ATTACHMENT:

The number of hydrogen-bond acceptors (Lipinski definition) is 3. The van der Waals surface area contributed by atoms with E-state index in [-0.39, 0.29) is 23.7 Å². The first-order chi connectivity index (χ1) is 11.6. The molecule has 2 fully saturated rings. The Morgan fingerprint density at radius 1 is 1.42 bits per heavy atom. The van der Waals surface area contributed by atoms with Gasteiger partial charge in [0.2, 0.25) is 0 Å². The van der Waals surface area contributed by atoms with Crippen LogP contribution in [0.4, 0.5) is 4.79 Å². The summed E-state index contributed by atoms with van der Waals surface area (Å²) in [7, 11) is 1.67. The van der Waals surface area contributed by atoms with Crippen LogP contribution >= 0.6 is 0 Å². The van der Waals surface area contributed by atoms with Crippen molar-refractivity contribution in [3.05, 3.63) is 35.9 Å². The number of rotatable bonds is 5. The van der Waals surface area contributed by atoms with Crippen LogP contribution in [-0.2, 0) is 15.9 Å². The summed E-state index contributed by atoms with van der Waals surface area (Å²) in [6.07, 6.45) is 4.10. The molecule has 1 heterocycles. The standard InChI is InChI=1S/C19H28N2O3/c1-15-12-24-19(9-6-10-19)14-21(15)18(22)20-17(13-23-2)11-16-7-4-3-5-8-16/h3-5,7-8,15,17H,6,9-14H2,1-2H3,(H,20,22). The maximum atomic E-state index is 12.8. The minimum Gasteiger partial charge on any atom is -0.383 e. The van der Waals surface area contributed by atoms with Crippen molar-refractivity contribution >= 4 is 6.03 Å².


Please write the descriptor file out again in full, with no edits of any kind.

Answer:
The number of hydrogen-bond acceptors (Lipinski definition) is 3. The van der Waals surface area contributed by atoms with E-state index in [-0.39, 0.29) is 23.7 Å². The first-order chi connectivity index (χ1) is 11.6. The molecule has 2 fully saturated rings. The Morgan fingerprint density at radius 1 is 1.42 bits per heavy atom. The van der Waals surface area contributed by atoms with Gasteiger partial charge in [0.2, 0.25) is 0 Å². The van der Waals surface area contributed by atoms with Crippen LogP contribution in [0.4, 0.5) is 4.79 Å². The summed E-state index contributed by atoms with van der Waals surface area (Å²) in [7, 11) is 1.67. The van der Waals surface area contributed by atoms with Crippen LogP contribution >= 0.6 is 0 Å². The van der Waals surface area contributed by atoms with Crippen molar-refractivity contribution in [3.05, 3.63) is 35.9 Å². The number of rotatable bonds is 5. The van der Waals surface area contributed by atoms with Crippen LogP contribution in [-0.2, 0) is 15.9 Å². The summed E-state index contributed by atoms with van der Waals surface area (Å²) in [6.07, 6.45) is 4.10. The molecule has 1 heterocycles. The standard InChI is InChI=1S/C19H28N2O3/c1-15-12-24-19(9-6-10-19)14-21(15)18(22)20-17(13-23-2)11-16-7-4-3-5-8-16/h3-5,7-8,15,17H,6,9-14H2,1-2H3,(H,20,22). The maximum atomic E-state index is 12.8. The minimum Gasteiger partial charge on any atom is -0.383 e. The van der Waals surface area contributed by atoms with Crippen molar-refractivity contribution >= 4 is 6.03 Å².